One frequently asked question in our Workshops concerns the “10-K Wrap” or the annual report that companies prepare: Is this a required report or is it an optional investor relations “marketing” document?
Turns out it actually is required for the proxy process. When a company solicits proxies for its annual meeting, and the annual meeting includes, the election of directors, the proxy statement must be accompanied or preceded by an Annual Report to Shareholders or “ARS”. You can find all the details about this requirement in Rule 14a-3. The Form 10-K and the ARS, however, are significantly different. The Form 10-K is a filed document while the ARS is furnished to shareholders pursuant to the proxy rules.
In this earlier post we reviewed the details of the proxy requirement for the ARS.
If you would like a refresher on the filed vs. furnished issues, check out this post.
One of the seeming anachronisms in this process is that the SEC has, even in these days of EDGAR, still required that paper copies of the ARS be sent to the SEC. This requirement is in the proxy rules. (Check out rules 14a-3(c) and Rule 14c-3(b)). Every time we talk about this requirement in our Workshops there are visions of the last scene from “Raiders of the Lost Ark” with a huge warehouse full of boxes no one will ever open again!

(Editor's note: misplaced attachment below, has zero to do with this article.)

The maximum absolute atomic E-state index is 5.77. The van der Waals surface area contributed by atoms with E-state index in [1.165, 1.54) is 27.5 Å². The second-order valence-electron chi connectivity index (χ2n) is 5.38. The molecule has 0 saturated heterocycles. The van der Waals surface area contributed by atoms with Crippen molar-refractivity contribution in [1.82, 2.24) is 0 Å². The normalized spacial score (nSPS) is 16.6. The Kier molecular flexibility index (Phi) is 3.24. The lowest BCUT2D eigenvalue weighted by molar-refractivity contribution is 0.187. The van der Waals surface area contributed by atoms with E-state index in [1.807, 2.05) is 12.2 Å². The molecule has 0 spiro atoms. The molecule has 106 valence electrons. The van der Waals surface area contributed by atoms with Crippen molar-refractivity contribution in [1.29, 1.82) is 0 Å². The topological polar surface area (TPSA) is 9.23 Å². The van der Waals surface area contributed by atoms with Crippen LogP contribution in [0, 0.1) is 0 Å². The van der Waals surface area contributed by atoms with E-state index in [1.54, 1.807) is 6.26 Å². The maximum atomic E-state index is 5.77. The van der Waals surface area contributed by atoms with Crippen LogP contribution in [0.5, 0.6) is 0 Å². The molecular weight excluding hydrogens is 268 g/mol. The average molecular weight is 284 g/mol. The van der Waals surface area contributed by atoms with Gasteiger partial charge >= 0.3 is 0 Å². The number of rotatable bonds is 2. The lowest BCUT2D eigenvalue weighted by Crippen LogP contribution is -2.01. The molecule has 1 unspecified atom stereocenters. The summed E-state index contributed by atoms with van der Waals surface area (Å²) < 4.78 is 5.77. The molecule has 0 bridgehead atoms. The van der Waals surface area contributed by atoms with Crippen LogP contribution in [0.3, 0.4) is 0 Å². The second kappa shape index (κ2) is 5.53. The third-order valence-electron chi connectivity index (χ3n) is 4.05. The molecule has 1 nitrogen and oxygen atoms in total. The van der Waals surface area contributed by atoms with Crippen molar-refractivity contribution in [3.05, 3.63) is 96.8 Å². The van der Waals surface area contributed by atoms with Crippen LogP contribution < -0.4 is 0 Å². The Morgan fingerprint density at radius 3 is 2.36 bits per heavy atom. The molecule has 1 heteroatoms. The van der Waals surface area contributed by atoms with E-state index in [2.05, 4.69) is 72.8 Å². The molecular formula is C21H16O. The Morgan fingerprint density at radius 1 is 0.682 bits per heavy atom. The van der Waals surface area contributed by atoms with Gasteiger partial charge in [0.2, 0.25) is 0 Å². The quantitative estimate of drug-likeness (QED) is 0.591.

On November 2 the SEC modernized this requirement with the following Compliance and Disclosure Interpretation:
Proxy Rules and Schedule 14A (Regarding Submission of Annual Reports to SEC under Rules 14a-3(c) and 14c-3(b))
Question: Exchange Act Rule 14a-3(c) and Rule 14c-3(b) require registrants to mail seven copies of the annual report sent to security holders to the Commission “solely for its information.” A similar provision in Form 10-K requires certain Section 15(d) registrants to furnish to the Commission “for its information” four copies of any annual report to security holders. Can a registrant satisfy these requirements by means other than physical delivery or electronic delivery pursuant to Rule 101(b)(1) of Regulation S-T?
Answer: Yes. The Division will not object if a company posts an electronic version of its annual report to its corporate web site by the dates specified in Rule 14a-3(c), Rule 14c-3(b) and Form 10-K respectively, in lieu of mailing paper copies or submitting it on EDGAR. If the report remains accessible for at least one year after posting, the staff will consider it available for its information. [November 2, 2016]
So, as we approach this year end we can change this process and even save some postage!
As always, your thoughts and comments are welcome!
George M. Wilson, Director, The SEC Institute & Carol A. Stacey, Director, The SEC Institute